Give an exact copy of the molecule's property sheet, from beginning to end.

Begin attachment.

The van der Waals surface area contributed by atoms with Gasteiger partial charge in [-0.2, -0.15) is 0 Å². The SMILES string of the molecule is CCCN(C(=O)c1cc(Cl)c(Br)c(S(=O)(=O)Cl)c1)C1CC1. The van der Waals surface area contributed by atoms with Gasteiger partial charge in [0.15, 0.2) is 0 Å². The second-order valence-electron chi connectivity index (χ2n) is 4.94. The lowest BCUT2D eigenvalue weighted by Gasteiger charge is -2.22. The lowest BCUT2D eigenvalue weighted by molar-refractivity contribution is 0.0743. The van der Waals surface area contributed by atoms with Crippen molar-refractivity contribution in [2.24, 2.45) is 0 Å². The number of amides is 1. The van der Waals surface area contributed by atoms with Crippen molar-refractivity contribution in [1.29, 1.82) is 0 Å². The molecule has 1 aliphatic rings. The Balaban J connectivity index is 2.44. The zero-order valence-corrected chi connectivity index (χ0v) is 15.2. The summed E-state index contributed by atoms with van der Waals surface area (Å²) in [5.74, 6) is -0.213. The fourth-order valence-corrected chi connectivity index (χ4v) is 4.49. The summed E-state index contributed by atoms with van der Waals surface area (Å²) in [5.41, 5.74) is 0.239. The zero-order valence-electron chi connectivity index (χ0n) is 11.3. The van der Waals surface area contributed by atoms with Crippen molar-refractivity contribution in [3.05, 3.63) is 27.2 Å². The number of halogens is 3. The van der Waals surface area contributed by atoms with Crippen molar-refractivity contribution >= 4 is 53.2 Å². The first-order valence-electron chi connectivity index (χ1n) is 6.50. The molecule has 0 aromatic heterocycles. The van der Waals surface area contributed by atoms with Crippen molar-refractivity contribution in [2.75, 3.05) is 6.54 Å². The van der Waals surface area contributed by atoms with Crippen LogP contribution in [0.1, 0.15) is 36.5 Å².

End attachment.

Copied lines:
The van der Waals surface area contributed by atoms with Gasteiger partial charge in [-0.2, -0.15) is 0 Å². The SMILES string of the molecule is CCCN(C(=O)c1cc(Cl)c(Br)c(S(=O)(=O)Cl)c1)C1CC1. The van der Waals surface area contributed by atoms with Gasteiger partial charge in [0.15, 0.2) is 0 Å². The second-order valence-electron chi connectivity index (χ2n) is 4.94. The lowest BCUT2D eigenvalue weighted by Gasteiger charge is -2.22. The lowest BCUT2D eigenvalue weighted by molar-refractivity contribution is 0.0743. The van der Waals surface area contributed by atoms with Crippen molar-refractivity contribution in [2.24, 2.45) is 0 Å². The number of amides is 1. The van der Waals surface area contributed by atoms with Crippen molar-refractivity contribution in [1.29, 1.82) is 0 Å². The molecule has 1 aliphatic rings. The Balaban J connectivity index is 2.44. The zero-order valence-corrected chi connectivity index (χ0v) is 15.2. The summed E-state index contributed by atoms with van der Waals surface area (Å²) in [5.74, 6) is -0.213. The fourth-order valence-corrected chi connectivity index (χ4v) is 4.49. The summed E-state index contributed by atoms with van der Waals surface area (Å²) in [5.41, 5.74) is 0.239. The zero-order valence-electron chi connectivity index (χ0n) is 11.3. The van der Waals surface area contributed by atoms with Crippen molar-refractivity contribution in [3.05, 3.63) is 27.2 Å². The number of halogens is 3. The van der Waals surface area contributed by atoms with Crippen molar-refractivity contribution >= 4 is 53.2 Å². The first-order valence-electron chi connectivity index (χ1n) is 6.50. The molecule has 0 aromatic heterocycles. The van der Waals surface area contributed by atoms with Crippen molar-refractivity contribution in [2.75, 3.05) is 6.54 Å². The van der Waals surface area contributed by atoms with Crippen LogP contribution in [0.1, 0.15) is 36.5 Å².